I've been a musician for more of my life than not. In fact, my bar mitzvah was actually my first live show in front of an audience.
As soon as I started playing music full-time, I was seen as an artist first, regardless of what or who I identified with — which at the time was as a Black Jew from Winnipeg.
People saw my ability as a singer before they saw my colour or anything else — and I think that made things a little easier for me. I have my fair share of stories about playing music around the world in places that didn't feel as accepting as other places.
Of course, it didn't change who I knew myself to be. But I'm not gonna lie, it had a great effect on me.
I can't say for sure if it was positive or negative — probably a bit of both — but what I have come to realize is that the way people treat you is consistent with whatever picture of you they have in their heads.
Think about some of the people in your life you've known for years. I bet the impression you have of them now is way different than when you first met them. We can make quick judgments about the people we see based on a whole host of criteria.
Elements of racism can spawn from these sorts of surface-level snap judgments that we all make.
Every show is a great memory! My favorite was the very rare Thompson Manitoba show (2000?)! It was such a wild night and the hangover lasted for days. To have The Watchmen up there in the height of Silent Radar was truly unbelievable. <a href="https://t.co/qC5WrDGSuc">pic.twitter.com/qC5WrDGSuc</a>—@brainradio
Hopefully, as we get closer — both literally and figuratively — we use our human gifts of language, of reasoning, to build a more informed impression of a person.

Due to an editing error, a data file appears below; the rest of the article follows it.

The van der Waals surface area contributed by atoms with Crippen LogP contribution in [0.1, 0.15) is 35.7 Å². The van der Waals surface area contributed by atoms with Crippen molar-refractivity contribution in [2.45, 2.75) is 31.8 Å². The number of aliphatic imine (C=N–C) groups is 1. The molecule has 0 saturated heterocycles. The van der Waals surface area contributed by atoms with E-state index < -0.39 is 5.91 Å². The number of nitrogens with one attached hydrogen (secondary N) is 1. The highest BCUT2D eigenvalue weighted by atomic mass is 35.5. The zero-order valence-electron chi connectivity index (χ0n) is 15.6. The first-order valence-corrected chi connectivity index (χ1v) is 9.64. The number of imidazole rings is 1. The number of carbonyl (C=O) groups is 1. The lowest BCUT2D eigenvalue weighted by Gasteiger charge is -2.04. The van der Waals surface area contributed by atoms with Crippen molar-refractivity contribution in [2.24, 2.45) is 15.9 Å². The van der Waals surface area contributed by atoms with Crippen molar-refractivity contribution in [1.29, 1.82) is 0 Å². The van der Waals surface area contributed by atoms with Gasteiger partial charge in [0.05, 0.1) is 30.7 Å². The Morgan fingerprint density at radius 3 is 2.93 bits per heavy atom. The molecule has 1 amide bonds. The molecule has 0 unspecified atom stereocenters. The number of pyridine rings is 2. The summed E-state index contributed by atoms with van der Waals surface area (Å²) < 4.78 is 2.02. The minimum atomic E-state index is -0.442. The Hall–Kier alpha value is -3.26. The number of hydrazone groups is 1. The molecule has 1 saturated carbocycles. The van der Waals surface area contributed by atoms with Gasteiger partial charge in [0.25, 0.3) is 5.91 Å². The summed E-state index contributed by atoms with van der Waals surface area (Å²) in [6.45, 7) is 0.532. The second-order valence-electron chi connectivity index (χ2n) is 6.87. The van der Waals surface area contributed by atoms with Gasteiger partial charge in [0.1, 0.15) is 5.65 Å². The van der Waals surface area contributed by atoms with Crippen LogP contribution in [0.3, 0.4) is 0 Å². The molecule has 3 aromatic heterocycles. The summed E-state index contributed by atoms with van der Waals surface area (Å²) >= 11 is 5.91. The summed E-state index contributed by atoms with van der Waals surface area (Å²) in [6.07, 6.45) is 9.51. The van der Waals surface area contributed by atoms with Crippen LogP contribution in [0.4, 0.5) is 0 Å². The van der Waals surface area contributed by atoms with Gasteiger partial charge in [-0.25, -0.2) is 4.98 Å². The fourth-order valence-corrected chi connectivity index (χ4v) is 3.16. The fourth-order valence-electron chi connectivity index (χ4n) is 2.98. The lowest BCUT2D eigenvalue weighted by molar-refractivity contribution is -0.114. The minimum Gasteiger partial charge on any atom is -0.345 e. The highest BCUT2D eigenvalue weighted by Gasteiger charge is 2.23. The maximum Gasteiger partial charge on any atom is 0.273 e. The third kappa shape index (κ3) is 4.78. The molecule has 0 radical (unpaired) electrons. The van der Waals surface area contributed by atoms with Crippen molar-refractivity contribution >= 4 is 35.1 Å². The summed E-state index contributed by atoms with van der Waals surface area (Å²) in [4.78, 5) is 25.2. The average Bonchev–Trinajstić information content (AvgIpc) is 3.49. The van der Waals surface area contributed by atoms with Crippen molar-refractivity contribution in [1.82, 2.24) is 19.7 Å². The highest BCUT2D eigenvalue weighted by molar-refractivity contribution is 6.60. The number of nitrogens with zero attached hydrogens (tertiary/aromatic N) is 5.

Perhaps in doing so, we'll realize that what we may have first thought of as a stranger or outsider was actually a friend in the making — or at the very least, someone worthy of your respect.
'I'm very much at home'
I've always wondered what effect my upbringing had on my creativity as a songwriter. Looking back on the songs I've written over the last three decades, I've realized that an underlying theme of loneliness permeates through all of it — that feeling of being on the outside looking in.
I can only attribute that to my upbringing and my sense of being the "other." I think that realizing this has made me a more thoughtful person. I know the effect other people's words and actions have had on me throughout my life — good and bad.
As such, I'm constantly thinking about the effect my words and actions have on others. And for that, I'm grateful.
One of my songs that I think speaks to this idea is At Home. The opening line reads: "I'm tired of being alone, but I'm very much at home." And to me, that says it all.
Daniel Greaves is a singer and songwriter based in Toronto. He kicked up a little dust in the '90s with the band The Watchmen. Recently he's guest hosted several programs for CBC Music. You can follow him on Twitter @listentodg.
This essay was based on the CBC Radio Special 'Invisible Me', produced by Arianne Robinson. You can follow her on Twitter @ariannerobinson
For more stories about the experiences of Black Canadians — from anti-Black racism to success stories within the Black community — check out Being Black in Canada, a CBC project Black Canadians can be proud of. You can read more stories here.